Football authorities must make decision on semi-pro game, says Professor Leitch
Any decision to suspend lower-league football due to coronavirus should be made by the football authorities rather than the Scottish Government, Professor Jason Leitch has confirmed.
The national clinical director was responding to a question about the continuation of the semi-pro game after Lowland League Dalbeattie Star issued a statement calling for a firebreak over concerns about spreading Covid-19.
Some semi-pro managers and club officials below Championship level have expressed concerns about continuing to play under the Scottish Football Association’s exemption for ‘professionals’ following Monday’s national lockdown. A handful of clubs cancelled training this week.
Others, however, want to continue for as long as possible, citing the benefits to both physical and mental well-being and the lack of evidence that the virus is spreading under the safety protocols in place.
The SFA has made no changes or comment since the lockdown was announced, leaving it to league administrators to decide for themselves.
The North Caledonian FA has put its league on hold until February 6. The east and north regions of the Scottish Junior FA have done the same.
The Lowland, Highland, East of Scotland and South of Scotland Leagues have all called meetings for early next week to discuss a possible suspension.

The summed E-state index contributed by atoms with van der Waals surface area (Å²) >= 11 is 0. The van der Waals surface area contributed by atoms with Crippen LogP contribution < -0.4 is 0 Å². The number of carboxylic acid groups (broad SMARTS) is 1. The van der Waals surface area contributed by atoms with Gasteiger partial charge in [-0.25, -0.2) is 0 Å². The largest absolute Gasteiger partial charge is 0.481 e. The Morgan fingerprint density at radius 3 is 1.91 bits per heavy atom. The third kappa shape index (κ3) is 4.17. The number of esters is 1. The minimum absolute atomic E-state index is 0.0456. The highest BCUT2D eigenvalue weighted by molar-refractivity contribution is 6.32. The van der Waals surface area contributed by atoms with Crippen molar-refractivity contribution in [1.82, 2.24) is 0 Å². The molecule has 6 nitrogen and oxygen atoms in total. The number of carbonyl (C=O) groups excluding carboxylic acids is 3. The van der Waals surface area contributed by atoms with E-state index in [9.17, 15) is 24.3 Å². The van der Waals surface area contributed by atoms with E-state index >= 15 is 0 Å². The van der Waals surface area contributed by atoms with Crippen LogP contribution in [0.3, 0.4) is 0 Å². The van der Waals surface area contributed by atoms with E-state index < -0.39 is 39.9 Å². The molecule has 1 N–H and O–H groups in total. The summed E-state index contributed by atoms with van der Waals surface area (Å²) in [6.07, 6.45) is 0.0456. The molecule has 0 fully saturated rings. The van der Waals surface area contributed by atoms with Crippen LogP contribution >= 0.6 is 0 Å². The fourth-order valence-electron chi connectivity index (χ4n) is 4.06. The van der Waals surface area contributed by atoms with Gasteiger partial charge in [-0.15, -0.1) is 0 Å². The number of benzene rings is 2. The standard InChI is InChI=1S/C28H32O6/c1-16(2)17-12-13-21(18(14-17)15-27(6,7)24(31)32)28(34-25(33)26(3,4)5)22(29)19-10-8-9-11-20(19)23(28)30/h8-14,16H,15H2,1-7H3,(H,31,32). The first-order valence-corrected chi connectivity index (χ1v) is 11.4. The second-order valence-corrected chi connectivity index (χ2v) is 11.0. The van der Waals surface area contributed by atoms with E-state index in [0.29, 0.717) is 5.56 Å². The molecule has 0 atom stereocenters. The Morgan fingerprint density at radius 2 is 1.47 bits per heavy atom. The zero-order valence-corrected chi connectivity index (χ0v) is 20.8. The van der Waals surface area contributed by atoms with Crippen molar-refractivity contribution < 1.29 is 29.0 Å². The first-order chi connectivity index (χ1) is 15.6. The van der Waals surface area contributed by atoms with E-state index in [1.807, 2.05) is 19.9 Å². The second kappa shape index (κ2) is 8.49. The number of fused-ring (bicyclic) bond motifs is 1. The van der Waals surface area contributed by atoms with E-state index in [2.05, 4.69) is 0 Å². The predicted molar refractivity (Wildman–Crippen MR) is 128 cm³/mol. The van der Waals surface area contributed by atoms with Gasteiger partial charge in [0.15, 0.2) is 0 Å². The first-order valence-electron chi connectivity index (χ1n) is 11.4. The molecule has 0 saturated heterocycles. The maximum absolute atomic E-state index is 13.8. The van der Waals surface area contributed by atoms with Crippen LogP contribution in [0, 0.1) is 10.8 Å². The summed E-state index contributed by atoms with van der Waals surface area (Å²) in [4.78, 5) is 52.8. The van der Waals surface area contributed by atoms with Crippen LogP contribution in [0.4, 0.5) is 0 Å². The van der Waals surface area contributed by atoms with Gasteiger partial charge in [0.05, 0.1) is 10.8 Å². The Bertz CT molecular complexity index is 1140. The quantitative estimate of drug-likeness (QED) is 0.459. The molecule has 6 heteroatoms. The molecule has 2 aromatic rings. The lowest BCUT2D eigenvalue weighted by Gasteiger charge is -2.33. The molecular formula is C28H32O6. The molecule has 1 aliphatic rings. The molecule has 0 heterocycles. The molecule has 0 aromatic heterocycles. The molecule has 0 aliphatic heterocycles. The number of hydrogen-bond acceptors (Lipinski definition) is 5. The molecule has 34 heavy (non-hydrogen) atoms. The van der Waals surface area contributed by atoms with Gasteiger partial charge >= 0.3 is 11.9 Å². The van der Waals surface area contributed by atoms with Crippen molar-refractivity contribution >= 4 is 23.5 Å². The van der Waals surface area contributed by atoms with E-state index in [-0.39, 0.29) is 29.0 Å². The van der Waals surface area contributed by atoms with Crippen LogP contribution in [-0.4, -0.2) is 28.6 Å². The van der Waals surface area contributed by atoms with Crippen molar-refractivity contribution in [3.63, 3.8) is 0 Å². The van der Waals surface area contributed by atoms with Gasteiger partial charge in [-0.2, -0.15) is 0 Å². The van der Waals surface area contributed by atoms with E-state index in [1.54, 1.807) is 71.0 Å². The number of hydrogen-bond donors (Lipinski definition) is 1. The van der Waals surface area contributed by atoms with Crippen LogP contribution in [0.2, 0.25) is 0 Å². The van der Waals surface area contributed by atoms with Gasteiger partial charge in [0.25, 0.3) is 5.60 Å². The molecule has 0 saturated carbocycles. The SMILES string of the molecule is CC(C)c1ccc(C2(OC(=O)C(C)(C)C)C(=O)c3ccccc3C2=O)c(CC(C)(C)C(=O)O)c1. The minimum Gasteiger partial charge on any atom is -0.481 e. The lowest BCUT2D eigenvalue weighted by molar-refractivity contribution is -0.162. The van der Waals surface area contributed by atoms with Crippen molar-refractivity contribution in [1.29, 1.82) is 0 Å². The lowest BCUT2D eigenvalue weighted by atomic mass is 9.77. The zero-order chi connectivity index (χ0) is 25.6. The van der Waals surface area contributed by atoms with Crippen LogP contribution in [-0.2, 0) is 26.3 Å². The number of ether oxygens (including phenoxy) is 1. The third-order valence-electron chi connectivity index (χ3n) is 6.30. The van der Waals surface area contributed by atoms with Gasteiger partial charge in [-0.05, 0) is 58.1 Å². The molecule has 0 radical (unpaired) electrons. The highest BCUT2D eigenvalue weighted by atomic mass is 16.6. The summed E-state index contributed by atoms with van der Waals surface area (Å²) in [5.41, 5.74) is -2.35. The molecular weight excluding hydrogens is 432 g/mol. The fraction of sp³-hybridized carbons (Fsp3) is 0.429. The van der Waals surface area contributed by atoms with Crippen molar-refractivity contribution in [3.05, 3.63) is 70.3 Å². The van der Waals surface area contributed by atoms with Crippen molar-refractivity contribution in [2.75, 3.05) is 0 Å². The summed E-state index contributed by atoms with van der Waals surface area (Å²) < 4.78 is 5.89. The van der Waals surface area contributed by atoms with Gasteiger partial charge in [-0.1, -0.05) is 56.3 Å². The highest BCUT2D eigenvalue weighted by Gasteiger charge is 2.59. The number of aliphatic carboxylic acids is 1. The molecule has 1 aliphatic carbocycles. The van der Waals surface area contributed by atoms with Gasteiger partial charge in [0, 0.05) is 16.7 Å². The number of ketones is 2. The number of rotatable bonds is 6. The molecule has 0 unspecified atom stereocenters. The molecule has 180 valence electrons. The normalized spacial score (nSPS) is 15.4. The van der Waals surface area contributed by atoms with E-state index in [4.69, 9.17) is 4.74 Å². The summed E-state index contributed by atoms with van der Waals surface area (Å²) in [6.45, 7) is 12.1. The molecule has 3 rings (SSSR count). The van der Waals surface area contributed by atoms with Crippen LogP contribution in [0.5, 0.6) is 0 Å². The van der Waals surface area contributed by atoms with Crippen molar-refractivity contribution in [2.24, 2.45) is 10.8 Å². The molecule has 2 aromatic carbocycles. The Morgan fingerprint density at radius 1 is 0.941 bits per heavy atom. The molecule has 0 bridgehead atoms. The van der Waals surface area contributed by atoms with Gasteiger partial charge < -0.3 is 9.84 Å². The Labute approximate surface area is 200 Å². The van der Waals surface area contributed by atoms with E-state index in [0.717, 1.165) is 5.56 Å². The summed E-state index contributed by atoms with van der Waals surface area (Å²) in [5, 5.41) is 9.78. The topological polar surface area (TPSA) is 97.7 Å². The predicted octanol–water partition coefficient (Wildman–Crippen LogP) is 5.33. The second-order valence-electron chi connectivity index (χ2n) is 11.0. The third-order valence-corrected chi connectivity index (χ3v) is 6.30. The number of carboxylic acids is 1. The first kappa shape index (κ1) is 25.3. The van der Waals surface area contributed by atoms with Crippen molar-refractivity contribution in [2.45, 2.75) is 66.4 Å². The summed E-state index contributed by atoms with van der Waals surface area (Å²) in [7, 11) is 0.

Professor Leitch confirmed the Scottish Government was in “constant communication” with the SFA and said only the football authorities could decide on any suspension. "That is a decision for them, not for us," he said.
Dalbeattie Star said in a statement: “We are classed as elite professional players but no provision is available for Covid testing at our level.
"We do however query the professional status as we are a part-time club and all players have other careers out with football.
“Like all clubs in the league we would love to be able to be able to complete this season in a timely manner but the safety of our committee, management team, players and of course the people of our local community is of more concern than football at this present time.”
Manager Ritchie Maxwell, who works for the NHS, said: “I don’t see any other option but to postpone it at our level."
Mandatory testing is carried out in the Premiership only, but more than 250 clubs in the men’s game – less than 25 of which have full-time players – are covered by the exemption which goes down to tier seven of the pyramid and also includes the top two leagues in the women’s game, which starts a new season next month.
Professor Leitch explained: "At the beginning of these restrictions we had long conversations about what professional football meant and the seven tiers of professional football takes us down to senior women's teams, for example. That remains the case now.
"But we and the football authorities are in constant communication and if [Dalbeattie’s concern] is a common feeling at that level, of course they should listen.”
First Minister Nicola Sturgeon added: "We are continuing to discuss the situation with the football authorities. They have been keen to see it continue, but in any walk of life, be it someone asked to go into a non-essential work place or a lower league footballer, we do not want people feeling unsafe.”